Sadly, Dede Allen passed away Saturday. (Here’s her New York Times obituary.) Her impact is enormous, however, as she edited many wonderful and important films, such as Serpico, The Hustler, Dog Day Afternoon, and others. I’d like to show scenes from three of them.
Bonnie and Clyde (1968)
This is the big mack daddy of her credits. The obvious go-to scene for Arthur Penn’s film is the brutal finale (which Allen actually credited to her assistant editor Jerry Greenberg), a scene I tend to re-watch four or five times whenever I see the film, but I’ve selected a different scene. It’s the picnic with Bonnie’s mother and family. It occurs late in the film, and death—Bonnie and Clyde’s that is—is beginning to feel inevitable. For almost two minutes the film becomes dreamlike, with hazy filters and distant sound. But it’s Dede’s editing that really hits me: like the film’s violent conclusion, time is warped, but in this case you’re floating. It feels like Bonnie’s heaven and funeral combined.
This is an early scene from Warren Beatty’s 1980 film (which Allen also executive produced). Activist/journalist John Reed and writer/future wife Louise Bryant have just met. She’s interviewing him, and she (and we) quickly get a sense of his passion for politics and change.
Something tells me this was fun to edit. Not easy, but fun.
The Breakfast Club (1985)
I remember being surprised to find out she had edited this John Hughes film. But as I’ve re-watched it over the years—and enjoy it more and more—I can see her imprint. The success of this film is hinged on the Reaction Shot.
Since these characters slowly warm up to each other in the first third of the film, their reactions to each other aren’t always verbal. (This is particularly true of Ally Sheedy’s character.) Not to take anything away from Hughes, but I imagined he’d let the camera roll sometimes, asking the actors to give multiple versions a reaction, perhaps varying the intensity, and then he and Dede would pick and choose, meticulously pacing the evolution of these complex relations. Even though I’m talking about a cumulative impact over a ten minute scene, I ‘ve strung togther most of these reaction shots into a single clip. (I hope this doesn’t do a disservice to Dede’s work. I even feel cheesy cutting this to the Simple Minds tune, but I hope my point comes across.)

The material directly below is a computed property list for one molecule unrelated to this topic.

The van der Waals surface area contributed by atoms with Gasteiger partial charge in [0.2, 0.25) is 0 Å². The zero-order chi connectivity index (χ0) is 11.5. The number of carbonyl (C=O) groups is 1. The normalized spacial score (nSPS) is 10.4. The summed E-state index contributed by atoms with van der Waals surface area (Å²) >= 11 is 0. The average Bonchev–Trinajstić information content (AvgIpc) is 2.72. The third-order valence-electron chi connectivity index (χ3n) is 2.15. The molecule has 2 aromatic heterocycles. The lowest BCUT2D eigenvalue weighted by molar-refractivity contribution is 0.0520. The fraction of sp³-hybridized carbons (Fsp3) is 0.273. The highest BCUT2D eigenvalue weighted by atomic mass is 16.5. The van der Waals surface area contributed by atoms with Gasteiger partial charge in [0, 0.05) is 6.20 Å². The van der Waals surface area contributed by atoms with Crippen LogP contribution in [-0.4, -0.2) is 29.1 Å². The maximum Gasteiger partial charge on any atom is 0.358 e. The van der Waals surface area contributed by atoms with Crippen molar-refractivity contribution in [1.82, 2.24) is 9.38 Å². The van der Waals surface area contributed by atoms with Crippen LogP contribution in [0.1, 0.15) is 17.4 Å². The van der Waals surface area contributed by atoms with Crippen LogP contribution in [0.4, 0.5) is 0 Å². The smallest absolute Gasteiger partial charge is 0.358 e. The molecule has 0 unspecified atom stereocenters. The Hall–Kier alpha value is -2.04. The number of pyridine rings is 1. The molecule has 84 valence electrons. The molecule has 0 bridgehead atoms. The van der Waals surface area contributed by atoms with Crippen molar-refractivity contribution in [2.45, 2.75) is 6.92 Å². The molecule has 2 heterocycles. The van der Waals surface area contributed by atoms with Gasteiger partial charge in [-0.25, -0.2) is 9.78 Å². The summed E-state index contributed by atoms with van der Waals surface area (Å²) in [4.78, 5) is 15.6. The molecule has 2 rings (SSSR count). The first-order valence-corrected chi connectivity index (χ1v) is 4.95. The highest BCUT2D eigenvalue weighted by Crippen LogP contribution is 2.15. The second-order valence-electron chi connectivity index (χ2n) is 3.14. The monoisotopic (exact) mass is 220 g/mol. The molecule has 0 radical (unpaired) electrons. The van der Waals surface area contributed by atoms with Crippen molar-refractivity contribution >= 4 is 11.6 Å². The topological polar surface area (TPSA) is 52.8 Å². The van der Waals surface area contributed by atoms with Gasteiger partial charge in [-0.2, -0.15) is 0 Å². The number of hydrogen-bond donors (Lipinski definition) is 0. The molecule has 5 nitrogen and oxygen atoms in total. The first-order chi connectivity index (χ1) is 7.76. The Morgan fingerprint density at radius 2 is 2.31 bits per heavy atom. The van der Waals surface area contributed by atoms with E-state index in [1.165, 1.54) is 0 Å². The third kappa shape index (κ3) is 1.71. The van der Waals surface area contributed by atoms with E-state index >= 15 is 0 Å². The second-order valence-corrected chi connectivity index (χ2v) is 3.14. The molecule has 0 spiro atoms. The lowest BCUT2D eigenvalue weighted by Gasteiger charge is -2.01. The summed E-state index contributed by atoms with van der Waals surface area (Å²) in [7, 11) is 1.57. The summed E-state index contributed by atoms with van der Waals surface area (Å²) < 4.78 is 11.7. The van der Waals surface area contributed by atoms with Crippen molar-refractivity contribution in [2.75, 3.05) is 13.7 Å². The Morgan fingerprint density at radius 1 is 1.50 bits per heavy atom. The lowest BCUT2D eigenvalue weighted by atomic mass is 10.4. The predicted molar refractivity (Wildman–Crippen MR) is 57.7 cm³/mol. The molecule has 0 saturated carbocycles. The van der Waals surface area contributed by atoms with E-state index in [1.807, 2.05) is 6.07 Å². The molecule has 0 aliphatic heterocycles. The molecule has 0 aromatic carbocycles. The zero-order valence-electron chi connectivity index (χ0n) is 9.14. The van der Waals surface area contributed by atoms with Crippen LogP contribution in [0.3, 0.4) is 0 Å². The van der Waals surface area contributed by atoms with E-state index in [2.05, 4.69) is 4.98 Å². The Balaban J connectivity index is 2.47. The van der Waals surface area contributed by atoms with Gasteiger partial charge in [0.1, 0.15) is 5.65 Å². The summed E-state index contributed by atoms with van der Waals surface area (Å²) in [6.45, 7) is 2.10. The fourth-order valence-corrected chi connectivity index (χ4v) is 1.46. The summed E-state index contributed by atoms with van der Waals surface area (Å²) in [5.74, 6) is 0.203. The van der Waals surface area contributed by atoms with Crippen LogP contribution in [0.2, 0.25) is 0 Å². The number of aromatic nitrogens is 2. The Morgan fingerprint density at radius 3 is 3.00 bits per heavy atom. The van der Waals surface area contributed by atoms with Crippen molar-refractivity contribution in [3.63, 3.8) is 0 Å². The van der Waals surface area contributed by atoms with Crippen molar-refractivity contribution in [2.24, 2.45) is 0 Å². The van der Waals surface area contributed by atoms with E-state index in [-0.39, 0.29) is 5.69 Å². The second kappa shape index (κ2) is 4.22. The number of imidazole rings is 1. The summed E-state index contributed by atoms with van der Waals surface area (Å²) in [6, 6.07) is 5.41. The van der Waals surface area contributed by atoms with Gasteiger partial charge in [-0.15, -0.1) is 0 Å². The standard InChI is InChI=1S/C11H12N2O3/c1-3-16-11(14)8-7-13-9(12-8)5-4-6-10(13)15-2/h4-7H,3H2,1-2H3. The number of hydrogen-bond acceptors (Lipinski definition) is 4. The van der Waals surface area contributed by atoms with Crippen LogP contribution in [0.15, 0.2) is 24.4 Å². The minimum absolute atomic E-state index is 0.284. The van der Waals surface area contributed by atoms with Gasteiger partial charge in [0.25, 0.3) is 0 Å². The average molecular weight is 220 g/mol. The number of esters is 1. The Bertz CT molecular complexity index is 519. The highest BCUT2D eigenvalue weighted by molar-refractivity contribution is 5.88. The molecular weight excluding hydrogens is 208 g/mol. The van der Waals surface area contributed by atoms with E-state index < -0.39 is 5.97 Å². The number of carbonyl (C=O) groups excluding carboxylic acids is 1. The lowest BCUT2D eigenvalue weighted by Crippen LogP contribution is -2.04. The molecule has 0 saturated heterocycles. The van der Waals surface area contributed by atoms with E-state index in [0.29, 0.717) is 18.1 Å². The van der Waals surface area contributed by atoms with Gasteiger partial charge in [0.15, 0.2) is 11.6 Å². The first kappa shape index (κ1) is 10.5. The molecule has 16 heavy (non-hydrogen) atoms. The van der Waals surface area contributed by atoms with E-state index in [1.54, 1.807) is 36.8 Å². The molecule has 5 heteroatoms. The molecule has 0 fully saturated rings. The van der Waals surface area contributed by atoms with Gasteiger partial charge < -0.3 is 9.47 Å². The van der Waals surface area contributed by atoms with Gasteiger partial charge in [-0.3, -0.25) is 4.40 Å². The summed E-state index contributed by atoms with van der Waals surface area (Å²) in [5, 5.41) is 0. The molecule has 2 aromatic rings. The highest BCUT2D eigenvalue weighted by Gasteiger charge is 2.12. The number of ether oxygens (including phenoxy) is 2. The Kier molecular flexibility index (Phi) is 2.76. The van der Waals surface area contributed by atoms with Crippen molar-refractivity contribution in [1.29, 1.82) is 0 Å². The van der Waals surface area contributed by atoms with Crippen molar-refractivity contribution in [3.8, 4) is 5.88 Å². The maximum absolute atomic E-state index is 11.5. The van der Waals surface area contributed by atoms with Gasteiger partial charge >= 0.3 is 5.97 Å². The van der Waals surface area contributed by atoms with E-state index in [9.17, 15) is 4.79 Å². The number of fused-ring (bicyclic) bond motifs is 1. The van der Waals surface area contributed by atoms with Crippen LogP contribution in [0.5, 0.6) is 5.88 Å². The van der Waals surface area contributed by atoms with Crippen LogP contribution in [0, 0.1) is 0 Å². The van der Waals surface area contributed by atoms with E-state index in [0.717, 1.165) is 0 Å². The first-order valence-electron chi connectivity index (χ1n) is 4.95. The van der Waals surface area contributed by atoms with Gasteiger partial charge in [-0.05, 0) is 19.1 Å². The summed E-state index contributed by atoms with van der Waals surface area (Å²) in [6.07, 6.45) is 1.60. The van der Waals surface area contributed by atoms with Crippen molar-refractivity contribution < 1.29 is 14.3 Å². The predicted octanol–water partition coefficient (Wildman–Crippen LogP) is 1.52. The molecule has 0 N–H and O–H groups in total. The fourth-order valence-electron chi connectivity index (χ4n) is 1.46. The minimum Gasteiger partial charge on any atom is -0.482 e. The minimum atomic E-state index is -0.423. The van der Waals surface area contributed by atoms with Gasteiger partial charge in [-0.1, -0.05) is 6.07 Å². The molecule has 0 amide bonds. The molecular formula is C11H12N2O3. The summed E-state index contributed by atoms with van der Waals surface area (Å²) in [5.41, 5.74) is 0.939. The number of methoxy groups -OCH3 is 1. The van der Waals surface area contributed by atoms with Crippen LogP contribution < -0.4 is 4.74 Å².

Next time you watch the film, I suggest paying close attention to the reaction shots throughout the whole film. It’s great storytelling.
Ten days ago I did a post about jump cuts, and due to my vague prose and the technical limitations of the internet, one jump cut I referred was impossible to understand. Ironically, I’ve been meaning to write an addendum to that post, explaning that edit in more detail, and with Ms. Allen’s passing I feel even more responsible to accurately represent her work.
BONUS: The “Clyde Barrow” Jump Cut
This 25 second clip breaks down the edit, at varying speeds. About ten frames of a shot are removed just as Clyde says his name.
I don’t want to get too sentimental over these things, but I can safely say Dede Allen’s work changed my life and the lives of many others. Her work pushed envelopes and changed the way we abosorbed information, which is no small feat.
(Jesus, all this and I forgot to show anything from Slap Shot! What a masterpiece of editing! Well, that’ll have to wait for another post.)